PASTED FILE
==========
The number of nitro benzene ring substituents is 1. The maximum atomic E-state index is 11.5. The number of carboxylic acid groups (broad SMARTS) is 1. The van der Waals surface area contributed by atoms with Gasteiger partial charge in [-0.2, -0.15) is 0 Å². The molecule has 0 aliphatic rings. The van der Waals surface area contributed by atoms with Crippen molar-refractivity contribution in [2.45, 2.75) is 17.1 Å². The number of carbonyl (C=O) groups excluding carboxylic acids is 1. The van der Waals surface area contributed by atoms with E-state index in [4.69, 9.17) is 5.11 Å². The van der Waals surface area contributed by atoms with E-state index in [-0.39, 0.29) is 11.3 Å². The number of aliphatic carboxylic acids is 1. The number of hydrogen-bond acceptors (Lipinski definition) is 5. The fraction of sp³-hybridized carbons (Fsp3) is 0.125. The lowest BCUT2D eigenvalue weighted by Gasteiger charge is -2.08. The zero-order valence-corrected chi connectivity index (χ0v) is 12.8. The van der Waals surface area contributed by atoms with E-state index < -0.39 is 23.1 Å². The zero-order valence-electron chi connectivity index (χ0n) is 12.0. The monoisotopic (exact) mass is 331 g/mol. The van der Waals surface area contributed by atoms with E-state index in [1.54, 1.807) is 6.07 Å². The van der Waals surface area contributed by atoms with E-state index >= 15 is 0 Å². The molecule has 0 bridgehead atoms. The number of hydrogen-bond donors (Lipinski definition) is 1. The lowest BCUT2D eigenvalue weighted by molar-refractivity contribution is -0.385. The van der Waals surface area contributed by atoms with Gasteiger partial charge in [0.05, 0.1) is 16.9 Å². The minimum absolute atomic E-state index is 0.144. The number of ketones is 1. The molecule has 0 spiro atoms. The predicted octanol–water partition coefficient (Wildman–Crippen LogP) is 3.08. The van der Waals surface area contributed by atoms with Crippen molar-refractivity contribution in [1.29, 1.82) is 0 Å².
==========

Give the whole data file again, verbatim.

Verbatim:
The number of nitro benzene ring substituents is 1. The maximum atomic E-state index is 11.5. The number of carboxylic acid groups (broad SMARTS) is 1. The van der Waals surface area contributed by atoms with Gasteiger partial charge in [-0.2, -0.15) is 0 Å². The molecule has 0 aliphatic rings. The van der Waals surface area contributed by atoms with Crippen molar-refractivity contribution in [2.45, 2.75) is 17.1 Å². The number of carbonyl (C=O) groups excluding carboxylic acids is 1. The van der Waals surface area contributed by atoms with E-state index in [4.69, 9.17) is 5.11 Å². The van der Waals surface area contributed by atoms with E-state index in [-0.39, 0.29) is 11.3 Å². The number of aliphatic carboxylic acids is 1. The number of hydrogen-bond acceptors (Lipinski definition) is 5. The fraction of sp³-hybridized carbons (Fsp3) is 0.125. The lowest BCUT2D eigenvalue weighted by Gasteiger charge is -2.08. The zero-order valence-corrected chi connectivity index (χ0v) is 12.8. The van der Waals surface area contributed by atoms with E-state index < -0.39 is 23.1 Å². The zero-order valence-electron chi connectivity index (χ0n) is 12.0. The monoisotopic (exact) mass is 331 g/mol. The van der Waals surface area contributed by atoms with E-state index in [1.54, 1.807) is 6.07 Å². The van der Waals surface area contributed by atoms with E-state index >= 15 is 0 Å². The molecule has 0 bridgehead atoms. The number of hydrogen-bond donors (Lipinski definition) is 1. The lowest BCUT2D eigenvalue weighted by molar-refractivity contribution is -0.385. The van der Waals surface area contributed by atoms with Gasteiger partial charge in [0.05, 0.1) is 16.9 Å². The minimum absolute atomic E-state index is 0.144. The number of ketones is 1. The molecule has 0 spiro atoms. The predicted octanol–water partition coefficient (Wildman–Crippen LogP) is 3.08. The van der Waals surface area contributed by atoms with Crippen molar-refractivity contribution in [1.29, 1.82) is 0 Å².